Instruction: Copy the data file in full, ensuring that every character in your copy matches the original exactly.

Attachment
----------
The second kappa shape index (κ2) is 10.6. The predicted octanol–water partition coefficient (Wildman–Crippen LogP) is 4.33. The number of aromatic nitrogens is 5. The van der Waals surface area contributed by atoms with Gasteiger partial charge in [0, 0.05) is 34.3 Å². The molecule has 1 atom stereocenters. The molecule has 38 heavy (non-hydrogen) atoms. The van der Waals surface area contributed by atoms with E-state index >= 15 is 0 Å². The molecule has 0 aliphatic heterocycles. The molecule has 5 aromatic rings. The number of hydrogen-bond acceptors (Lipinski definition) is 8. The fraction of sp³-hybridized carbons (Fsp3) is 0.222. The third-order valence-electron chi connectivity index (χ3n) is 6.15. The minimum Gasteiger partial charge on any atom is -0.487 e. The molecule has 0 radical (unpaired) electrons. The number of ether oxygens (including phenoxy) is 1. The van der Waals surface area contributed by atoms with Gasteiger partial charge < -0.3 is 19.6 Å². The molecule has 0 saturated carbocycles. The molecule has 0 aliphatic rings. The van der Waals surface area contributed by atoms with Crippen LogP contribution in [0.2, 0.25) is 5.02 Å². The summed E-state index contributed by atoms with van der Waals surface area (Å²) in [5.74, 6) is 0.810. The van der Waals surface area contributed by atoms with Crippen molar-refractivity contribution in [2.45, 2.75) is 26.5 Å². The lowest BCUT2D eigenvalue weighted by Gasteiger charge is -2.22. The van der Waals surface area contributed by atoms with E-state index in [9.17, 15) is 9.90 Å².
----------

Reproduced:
The second kappa shape index (κ2) is 10.6. The predicted octanol–water partition coefficient (Wildman–Crippen LogP) is 4.33. The number of aromatic nitrogens is 5. The van der Waals surface area contributed by atoms with Gasteiger partial charge in [0, 0.05) is 34.3 Å². The molecule has 1 atom stereocenters. The molecule has 38 heavy (non-hydrogen) atoms. The van der Waals surface area contributed by atoms with E-state index >= 15 is 0 Å². The molecule has 0 aliphatic heterocycles. The molecule has 5 aromatic rings. The number of hydrogen-bond acceptors (Lipinski definition) is 8. The fraction of sp³-hybridized carbons (Fsp3) is 0.222. The third-order valence-electron chi connectivity index (χ3n) is 6.15. The minimum Gasteiger partial charge on any atom is -0.487 e. The molecule has 0 radical (unpaired) electrons. The number of ether oxygens (including phenoxy) is 1. The van der Waals surface area contributed by atoms with Gasteiger partial charge < -0.3 is 19.6 Å². The molecule has 0 saturated carbocycles. The molecule has 0 aliphatic rings. The van der Waals surface area contributed by atoms with Crippen LogP contribution in [0.2, 0.25) is 5.02 Å². The summed E-state index contributed by atoms with van der Waals surface area (Å²) in [5.74, 6) is 0.810. The van der Waals surface area contributed by atoms with Crippen molar-refractivity contribution in [2.45, 2.75) is 26.5 Å². The lowest BCUT2D eigenvalue weighted by Gasteiger charge is -2.22. The van der Waals surface area contributed by atoms with E-state index in [9.17, 15) is 9.90 Å².